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Overselling the Cemetery with Golgari Self-Mill


Oversold Cemetery's recent reprint has taken the $15 enchantment and made it much more available to us budget-minded players. This means control strategies that utilize the powerful single-card recursion engine are actually possible! While Mono-Black versions are viable, I enjoy the added benefits Green brings to the table. So, this week we've got a Golgari self-mill list to use on any unsuspecting friends that might neglect to bring their graveyard hate!

Cost: $19.50 at the time of publication

The Core

Oversold Cemetery
While there's a lot of moving parts to the deck, unsurprisingly Oversold Cemetery is really what makes it as powerful as it is. After milling four or more creatures into our graveyard, Cemetery allows us to infinitely recur any utility creature we might need once every turn. This means infinite creature and enchantment removal, and even infinite land ramp. If we have the right creature for the job, we can repeat the job over and over until the opponent runs out of options. Because of the emphasis on milling multiple cards every turn, we effectively "draw" into these utility creatures with great consistency, too.

The Backup

Because we want to maximize the chances of Oversold Cemetery being active as soon as possible, we need to maximize the number of creatures we play in the list. So, you'll notice that aside from Cemetery and lands, every other card in the deck is a creature. These creatures can be broken down into three types: self-mill, utility, and recursion.

Krosan Tusker
Deathbonnet Sprout // Deathbonnet Hulk, Gnawing Vermin, Satyr Wayfinder, Skull Prophet, and Urborg Lhurgoyf are the millers of choice. A transformed Sprout or Lhurgoyf also acts as a heavy hitter for us, applying pressure and playing the role of win condition once our removal engine has done its job. Though sprout has the potential to grow by exiling creature cards, you'll almost never want to exile your own for obvious reasons. Vermin plays double-duty as a removal utility creature, while Wayfnder and Prophet improve our mana count.

Plaguecrafter, Shriekmaw, and Foundation Breaker are the deck's utility options. The first two handle the majority of creature threats you might have to deal with. Most situations would prefer an evoked Shriekmaw, but anything the elemental can't target is something you can hope to eliminate with a well-placed plague instead. Ensure the sacrifice effect every turn by sacrificing the Shaman to himself each time and you should be golden. Breaker functions the same way as Maw, but you'll be targeting pesky artifacts and enchantments with it instead of creatures.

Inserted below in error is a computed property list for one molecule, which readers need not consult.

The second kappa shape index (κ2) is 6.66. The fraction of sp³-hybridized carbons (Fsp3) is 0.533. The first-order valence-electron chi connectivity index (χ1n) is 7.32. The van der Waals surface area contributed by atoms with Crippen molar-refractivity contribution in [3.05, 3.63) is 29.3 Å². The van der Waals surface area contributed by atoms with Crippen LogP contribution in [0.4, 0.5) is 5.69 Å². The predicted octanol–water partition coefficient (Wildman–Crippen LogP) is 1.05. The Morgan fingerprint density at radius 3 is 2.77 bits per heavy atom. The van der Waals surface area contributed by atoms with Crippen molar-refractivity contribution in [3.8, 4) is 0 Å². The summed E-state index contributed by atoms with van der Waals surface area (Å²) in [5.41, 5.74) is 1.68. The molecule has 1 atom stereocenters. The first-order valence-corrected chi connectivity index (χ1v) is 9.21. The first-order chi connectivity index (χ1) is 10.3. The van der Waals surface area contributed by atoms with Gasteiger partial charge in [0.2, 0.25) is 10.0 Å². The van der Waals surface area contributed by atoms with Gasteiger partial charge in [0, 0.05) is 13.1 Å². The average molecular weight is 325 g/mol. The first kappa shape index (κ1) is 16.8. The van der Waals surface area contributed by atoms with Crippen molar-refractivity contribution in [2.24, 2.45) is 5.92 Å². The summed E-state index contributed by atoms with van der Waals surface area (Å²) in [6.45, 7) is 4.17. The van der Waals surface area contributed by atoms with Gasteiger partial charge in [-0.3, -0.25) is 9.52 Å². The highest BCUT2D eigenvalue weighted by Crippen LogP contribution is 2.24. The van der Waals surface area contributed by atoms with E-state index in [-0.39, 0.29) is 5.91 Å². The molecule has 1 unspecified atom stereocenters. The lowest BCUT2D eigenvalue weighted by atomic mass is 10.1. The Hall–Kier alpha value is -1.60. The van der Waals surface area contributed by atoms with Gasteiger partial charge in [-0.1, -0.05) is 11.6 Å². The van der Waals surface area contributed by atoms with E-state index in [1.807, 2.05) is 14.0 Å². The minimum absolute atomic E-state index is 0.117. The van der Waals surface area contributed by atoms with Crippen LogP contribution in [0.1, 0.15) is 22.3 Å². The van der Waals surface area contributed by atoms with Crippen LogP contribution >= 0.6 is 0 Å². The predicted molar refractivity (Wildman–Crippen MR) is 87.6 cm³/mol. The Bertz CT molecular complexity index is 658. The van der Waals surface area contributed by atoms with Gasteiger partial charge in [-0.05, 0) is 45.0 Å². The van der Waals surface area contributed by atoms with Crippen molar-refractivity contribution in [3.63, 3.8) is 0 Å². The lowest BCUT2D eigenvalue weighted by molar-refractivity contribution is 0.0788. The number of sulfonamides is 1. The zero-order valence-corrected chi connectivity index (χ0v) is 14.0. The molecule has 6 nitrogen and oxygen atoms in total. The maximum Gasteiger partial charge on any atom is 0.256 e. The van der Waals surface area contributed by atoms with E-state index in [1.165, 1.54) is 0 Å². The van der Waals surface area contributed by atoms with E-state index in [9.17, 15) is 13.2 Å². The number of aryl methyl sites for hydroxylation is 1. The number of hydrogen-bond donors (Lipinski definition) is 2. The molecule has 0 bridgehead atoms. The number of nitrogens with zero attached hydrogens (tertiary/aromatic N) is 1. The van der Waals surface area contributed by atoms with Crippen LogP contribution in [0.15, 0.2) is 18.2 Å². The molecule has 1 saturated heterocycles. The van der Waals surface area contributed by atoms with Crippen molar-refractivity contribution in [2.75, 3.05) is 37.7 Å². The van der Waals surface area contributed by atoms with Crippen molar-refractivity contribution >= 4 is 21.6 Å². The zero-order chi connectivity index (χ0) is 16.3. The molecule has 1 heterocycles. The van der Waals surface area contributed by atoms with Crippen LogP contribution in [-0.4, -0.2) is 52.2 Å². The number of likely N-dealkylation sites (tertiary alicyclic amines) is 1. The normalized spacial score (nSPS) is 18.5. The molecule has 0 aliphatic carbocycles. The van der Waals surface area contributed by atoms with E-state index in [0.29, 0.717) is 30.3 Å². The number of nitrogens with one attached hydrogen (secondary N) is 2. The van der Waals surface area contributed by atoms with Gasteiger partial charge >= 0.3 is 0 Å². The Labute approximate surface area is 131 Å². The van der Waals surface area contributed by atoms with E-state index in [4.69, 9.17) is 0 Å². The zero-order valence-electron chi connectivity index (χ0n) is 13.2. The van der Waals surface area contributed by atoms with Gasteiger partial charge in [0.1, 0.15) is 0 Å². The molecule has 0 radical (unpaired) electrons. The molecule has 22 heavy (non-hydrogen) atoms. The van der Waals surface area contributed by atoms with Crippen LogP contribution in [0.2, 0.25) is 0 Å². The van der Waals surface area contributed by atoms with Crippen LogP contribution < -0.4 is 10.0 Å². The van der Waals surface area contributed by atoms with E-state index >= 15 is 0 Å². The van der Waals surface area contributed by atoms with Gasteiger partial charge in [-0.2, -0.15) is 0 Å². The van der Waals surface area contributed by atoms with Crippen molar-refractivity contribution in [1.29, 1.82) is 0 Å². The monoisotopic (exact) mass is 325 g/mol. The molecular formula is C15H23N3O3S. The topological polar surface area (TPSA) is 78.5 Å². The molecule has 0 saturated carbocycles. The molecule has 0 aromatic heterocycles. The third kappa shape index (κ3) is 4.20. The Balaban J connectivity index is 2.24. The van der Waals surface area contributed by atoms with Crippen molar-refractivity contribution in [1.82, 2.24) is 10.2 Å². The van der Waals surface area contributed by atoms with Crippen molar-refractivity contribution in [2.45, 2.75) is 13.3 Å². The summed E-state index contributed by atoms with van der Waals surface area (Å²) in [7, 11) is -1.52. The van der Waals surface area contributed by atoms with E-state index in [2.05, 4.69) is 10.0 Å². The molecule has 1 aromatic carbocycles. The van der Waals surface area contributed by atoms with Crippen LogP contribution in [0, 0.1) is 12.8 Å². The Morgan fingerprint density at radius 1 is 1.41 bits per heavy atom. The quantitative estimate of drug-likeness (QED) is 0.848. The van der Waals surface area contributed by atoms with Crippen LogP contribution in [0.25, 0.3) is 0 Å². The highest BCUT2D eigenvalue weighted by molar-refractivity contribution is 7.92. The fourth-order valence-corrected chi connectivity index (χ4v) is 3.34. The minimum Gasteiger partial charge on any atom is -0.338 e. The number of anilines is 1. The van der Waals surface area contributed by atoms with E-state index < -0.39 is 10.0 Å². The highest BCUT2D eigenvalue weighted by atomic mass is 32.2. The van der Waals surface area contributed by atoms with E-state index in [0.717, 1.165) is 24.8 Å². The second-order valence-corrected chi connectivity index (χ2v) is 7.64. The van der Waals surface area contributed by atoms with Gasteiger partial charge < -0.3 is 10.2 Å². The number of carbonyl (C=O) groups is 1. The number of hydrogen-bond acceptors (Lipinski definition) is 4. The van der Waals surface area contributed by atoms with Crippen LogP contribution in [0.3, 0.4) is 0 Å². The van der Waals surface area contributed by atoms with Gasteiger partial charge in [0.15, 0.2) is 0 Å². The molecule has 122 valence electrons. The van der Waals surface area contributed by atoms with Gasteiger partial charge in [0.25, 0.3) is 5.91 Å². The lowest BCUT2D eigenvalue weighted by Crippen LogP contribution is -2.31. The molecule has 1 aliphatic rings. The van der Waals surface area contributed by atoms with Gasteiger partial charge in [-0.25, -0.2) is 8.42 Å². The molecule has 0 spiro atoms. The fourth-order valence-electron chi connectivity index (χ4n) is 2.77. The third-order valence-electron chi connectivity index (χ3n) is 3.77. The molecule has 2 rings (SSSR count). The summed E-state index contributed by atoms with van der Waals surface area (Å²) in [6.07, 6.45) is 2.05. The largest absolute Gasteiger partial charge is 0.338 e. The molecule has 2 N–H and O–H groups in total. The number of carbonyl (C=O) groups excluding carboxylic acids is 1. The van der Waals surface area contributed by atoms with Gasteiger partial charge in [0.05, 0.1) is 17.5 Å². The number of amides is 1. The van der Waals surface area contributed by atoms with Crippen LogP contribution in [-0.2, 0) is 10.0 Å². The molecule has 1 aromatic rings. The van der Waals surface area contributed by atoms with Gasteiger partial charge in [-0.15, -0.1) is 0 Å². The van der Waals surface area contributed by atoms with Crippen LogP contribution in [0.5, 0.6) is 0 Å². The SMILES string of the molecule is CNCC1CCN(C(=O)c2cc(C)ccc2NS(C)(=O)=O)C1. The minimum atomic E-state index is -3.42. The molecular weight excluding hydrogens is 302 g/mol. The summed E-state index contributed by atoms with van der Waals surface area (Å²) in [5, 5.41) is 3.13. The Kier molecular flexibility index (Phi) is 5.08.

Aside from Cemetery, we have a couple other recurring options at our disposal. Pit Keeper is basically a one-time-use creature version of Cemetery. He enables repeated Shriekmaw or Plague kills in situations where we have not found Cemetery yet. Gloomshrieker is primarily in the list as a way to grab milled Cemeteries from the graveyard. I've often found myself using Pit Keeper to grab Gloom, who then recurs Cemetery at its earliest convenience.

Tips and Tricks

Just because your opponent forgot their graveyard hate doesn't mean you did! After it has transformed, Deathbonnet Sprout // Deathbonnet Hulk can exile cards in opposing graveyards to grow stronger. Use this as often as possible!

Soft-locking your opponent out of the game is fun, but you'll have to put them out of their misery eventually. Often, this will need to happen sooner, rather than later. So, don't hesitate to recur a Lhurgoyf strictly for the growing pressure it puts on the opponent. In the late game, a hard-cast Krosan Tusker is also quite menacing.

Speaking of menace, Gloomshrieker's recursion effect can target any permanent in your graveyard. So, if you're low on lands don't forget that you can use the enchantment creature to put a previously-milled land into your hand for later use.

The most obvious upgrade for the deck would be Stitcher's Supplier, but a playset of her cost almost as much as the entire rest of the deck. If you've got your copies already then by all means you should include her. The rest of us poor folks will settle for our Gnawing Vermin instead, though.

While we want to maximize the number of creatures we're playing, there are certainly some tempting non-creature spells we have potential access to. Most, like Necrotic Wound and Drown in Filth, are removal. Others, like Commune with the Gods or Urborg Repossession, act as card selection or recursion respectively. I personally wouldn't play them, as I feel the added consistency for our Cemeteries and Pit Keepers is more important, but in the end it's up to you!

Viconia, Drow Apostate deserves special mention as a pseudo-extra copy of Cemetery. Though the cards she returns to your hand are random, it's never bad to get extra cards regardless. Additionally, she herself is easy to recur (being a creature) and her inclusion decreases our reliance on the two-cost enchantment. I play her in my mono-Black version of the deck, and wouldn't fault anyone for finding room for her in this list, either.

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